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Gaming Goes Virtual: The best of GDC 2014

By Ban Hoe Poh, Md Firdaus Bin Sani , Torng Hann Lim, Wei Kiat Leong

Gaming Goes Virtual: The best of GDC 2014

All photos in this article were taken by the authors.

The gaming industry is visibly increasing in popularity, and as technology is rapidly expanding and evolving; many are eager to delve into the development of games in this growing market. The 2014 Game Developers Conference (GDC) in San Francisco revealed several exciting new technologies will be released to game developers, as well as to the public, in the near future. 

With the growing demand for virtual reality environments in gaming communities, several companies have developed devices to cater to their needs. The already well-known visual reality headset, Oculus Rift, has garnered so much buzz that bigger companies like Sony have developed their version—Project Morpheus, which was recently unveiled at GDC 2014.

The Project Morpheus display allowed users to test out the sleek headset, which features 960 x 1080 LCD lenses, 90 degree field-of-vision, and will connect with the PlayStation Camera for tracking, all while using PlayStation Move for movements. It currently uses a five-meter cable, but a wireless version is planned for the commercial version.

On the other hand, Oculus has been busy upgrading from the Oculus Rift to Oculus DK2, favoring OLED displays over its previous LCD lenses and using its low-persistence to smoothen movement viewing for users. Oculus DK2also features a slightly wider field-of-vision of 100 degrees, and an extra six degrees of head movement, possibly using it to implement in-game features like peeking and peering.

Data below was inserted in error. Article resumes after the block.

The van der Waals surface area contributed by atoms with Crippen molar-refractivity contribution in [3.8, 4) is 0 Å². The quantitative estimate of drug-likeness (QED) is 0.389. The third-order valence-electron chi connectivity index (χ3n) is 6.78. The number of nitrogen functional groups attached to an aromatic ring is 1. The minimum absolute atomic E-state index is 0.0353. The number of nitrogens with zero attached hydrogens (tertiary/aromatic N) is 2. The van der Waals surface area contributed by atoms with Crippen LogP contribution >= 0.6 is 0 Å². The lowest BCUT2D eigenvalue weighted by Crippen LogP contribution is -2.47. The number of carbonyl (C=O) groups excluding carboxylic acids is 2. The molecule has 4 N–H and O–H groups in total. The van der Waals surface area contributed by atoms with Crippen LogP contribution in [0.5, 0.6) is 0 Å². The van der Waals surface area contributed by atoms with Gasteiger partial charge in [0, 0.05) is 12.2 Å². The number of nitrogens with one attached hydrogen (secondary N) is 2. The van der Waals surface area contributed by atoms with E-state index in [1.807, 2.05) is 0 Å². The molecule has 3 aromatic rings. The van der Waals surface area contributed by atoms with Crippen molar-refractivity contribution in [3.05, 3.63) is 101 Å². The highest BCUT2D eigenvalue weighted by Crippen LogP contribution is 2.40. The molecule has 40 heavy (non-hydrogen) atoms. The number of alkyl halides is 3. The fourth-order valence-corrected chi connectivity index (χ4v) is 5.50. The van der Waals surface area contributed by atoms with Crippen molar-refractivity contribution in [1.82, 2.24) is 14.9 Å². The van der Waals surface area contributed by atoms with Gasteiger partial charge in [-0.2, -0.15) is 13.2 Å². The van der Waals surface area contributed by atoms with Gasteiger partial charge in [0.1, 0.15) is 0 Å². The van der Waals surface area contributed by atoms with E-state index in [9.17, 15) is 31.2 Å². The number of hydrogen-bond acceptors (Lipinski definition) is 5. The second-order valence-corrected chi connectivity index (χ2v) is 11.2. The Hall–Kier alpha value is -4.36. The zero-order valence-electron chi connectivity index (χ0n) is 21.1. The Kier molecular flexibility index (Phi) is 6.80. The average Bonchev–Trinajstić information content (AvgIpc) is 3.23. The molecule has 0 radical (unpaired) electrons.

While the big names like Oculus and Sony are taking giant leaps, several companies have taken the jump into virtual reality as well. Virtuix, and Yei Technologies have stepped in the ring to bring immersive experiences up another notch; creating devices to incorporate not only visual experiences, but full body ones.

Virtuix’s OmniVR is a large platform using an omnidirectional treadmill surface as a base. The player is then enclosed within a ring with a safety harness at the waist to stabilize the player when they walk on the bowl-shaped rig. Forty capacitive sensors at the base tracks the player’s steps as the player walks around in virtual reality, making this a potential dream coming true for players whose wishes were to be immersed in open-world environments and first-person shooters. Players could also opt to use the Oculus Rift for visual instead of a screen to complete the immersion.

Still in early developments, aiming is still wonky and the sensors are not fully capable of sensing every step the user makes. More importantly, the device requires custom-made shoes for movement. However these issues will be eventually fixed as development progresses on.

Yei Technologies’ PrioVR has a different idea—making a sensor suit, similar to the ones used for motion capture (mocap) to read the player’s movements. PrioVR features three planned suits:  PrioVR Lite, PrioVR Core, and PrioVR Pro.

PrioVR Lite will have eight sensors throughout the upper body, while Core and Pro will have 12 and 18 respectively covering the player’s full body. In comparison to the OmniVR, PrioVR has more mobility while taking up less space, but it is in need of updates to its ergonomics— another person is needed to help the player put on the PrioVR devices.  PrioVR integrates the Oculus Rift as part of its full feature for immersion.

As if that is not enough, another competitor under name of Sulon Technologies is also in the midst of creating a virtual reality headset called The Cortex. Not only will The Cortex feature virtual reality immersion, but also augmented reality.

As a newly developed device, The Cortex is unique in that it incorporates augmented and virtual realities, making use of the physical space in the environment. Users can choose to play with a fully virtual environment, or use reality as their “playground.”

The Cortex features a spatial scanner that maps the physical environment, using laser and ultrasonic technologies, turning the area around the player into a game zone. It also has positional awareness of your whole body, allowing you to move around and even crouch, possibly blurring the line between reality and virtual space.

With all these features in store for future virtual reality devices, it is of little wonder that everyone is excited for the future of gaming. While most of these devices are still in the early stages, developers will no doubt make use of the time to turn fantasy into reality.

 

 

  

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